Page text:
First thanksgiving happened. Now it’s Christmas. I fly to Edmonton on Saturday to spend some time with my mom and dad for the holidays. Mom sends me daily messages warning me about the cold weather up there, concerned that 5 months in California has washed away all my memories of real winter.
Clearly this post is long overdue, and I have very little to offer in the way of excuses. I spent Thanksgiving back in Boston reconnecting with friends and generally stirring up trouble. The crowning moment was leaving my wallet in a taxi late the night before I was scheduled to fly back to San Francisco. Lessons learned: 1. You can indeed fly without ID domestically with a lot of additional airport screening 2. Drunken tears are really not flattering and 3. Sometimes you really need your friends to be nice to you, but not too nice.
All this to say, having barely made it back into the state last month, I’ve moderated my behavior (and my drinking) recently. Alongside the usual work chaos, there’s been some long and winding pacific drives (Route 1 still gives me chills), some beautiful December beach time (Pfeiffer Beach at Big Sur), and yes, some new love.
And some damn fine meatballs.
And sparkling cranberries. Pretty.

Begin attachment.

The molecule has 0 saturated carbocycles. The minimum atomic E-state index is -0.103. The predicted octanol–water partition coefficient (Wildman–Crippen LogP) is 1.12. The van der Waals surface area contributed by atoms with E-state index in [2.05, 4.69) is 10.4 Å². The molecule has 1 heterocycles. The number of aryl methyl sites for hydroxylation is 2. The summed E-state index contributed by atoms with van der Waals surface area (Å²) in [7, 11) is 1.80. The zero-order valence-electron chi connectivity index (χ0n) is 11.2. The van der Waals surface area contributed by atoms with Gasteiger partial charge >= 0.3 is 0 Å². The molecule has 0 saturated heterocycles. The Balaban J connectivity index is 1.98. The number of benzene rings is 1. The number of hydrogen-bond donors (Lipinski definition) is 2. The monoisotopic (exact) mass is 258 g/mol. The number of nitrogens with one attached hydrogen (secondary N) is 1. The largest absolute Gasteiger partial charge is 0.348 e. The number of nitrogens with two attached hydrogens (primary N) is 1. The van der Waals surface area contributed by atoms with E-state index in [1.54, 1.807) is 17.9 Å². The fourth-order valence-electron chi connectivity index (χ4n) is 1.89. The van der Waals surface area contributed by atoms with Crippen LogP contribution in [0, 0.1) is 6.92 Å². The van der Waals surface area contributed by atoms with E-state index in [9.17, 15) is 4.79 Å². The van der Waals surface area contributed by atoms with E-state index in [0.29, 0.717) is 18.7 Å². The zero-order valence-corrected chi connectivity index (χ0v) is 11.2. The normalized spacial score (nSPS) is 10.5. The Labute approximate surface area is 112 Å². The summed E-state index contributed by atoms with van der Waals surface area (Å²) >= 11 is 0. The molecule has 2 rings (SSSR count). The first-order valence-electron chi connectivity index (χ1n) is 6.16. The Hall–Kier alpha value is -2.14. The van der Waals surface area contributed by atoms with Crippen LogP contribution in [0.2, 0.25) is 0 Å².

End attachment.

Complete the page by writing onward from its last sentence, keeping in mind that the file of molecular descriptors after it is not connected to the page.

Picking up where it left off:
Happy Holidays! xo
Eat these as is for a homemade sweet-tart candy; put them in bowls and surround them with candles to make your house pretty; give them as gifts; decorate cakes; or, in my favorite application, drown them in champagne.
- 3 cups granulated sugar, divided
- 1 1/2 cups water
- 2 cinnamon sticks
- 1 whole star anise
- a few pieces of fresh ginger
- 1 lb bag fresh cranberries, rinsed and picked over
Combine 1 1/2 cups sugar with the water, cinnamon, anise, and ginger in a medium sauce pan. Heat over medium heat until all the sugar dissolves. Remove from the heat and cool 20 minutes.
Meanwhile place the cranberries in a large bowl. Cover with the slightly cooled syrup and refrigerate at least 4 hours or overnight.
Drain the cranberries and let them sit for 5 minutes. Save the syrup to add to cocktails or champagne. Discard the cinnamon, anise, and ginger.
Spread the remaining 1 1/2 cups sugar on a baking sheet and distribute the cranberries over the sugar. Roll the berries to coat in sugar. Leave to dry at least 1 hour or until very hard.
Gently remove from the sugar and transfer to bowls. Store uncovered at room temperature up to 7-10 days. To give as gift, package in perforated plastic bags, tins, or paper bags — the berries will soften if sealed in plastic.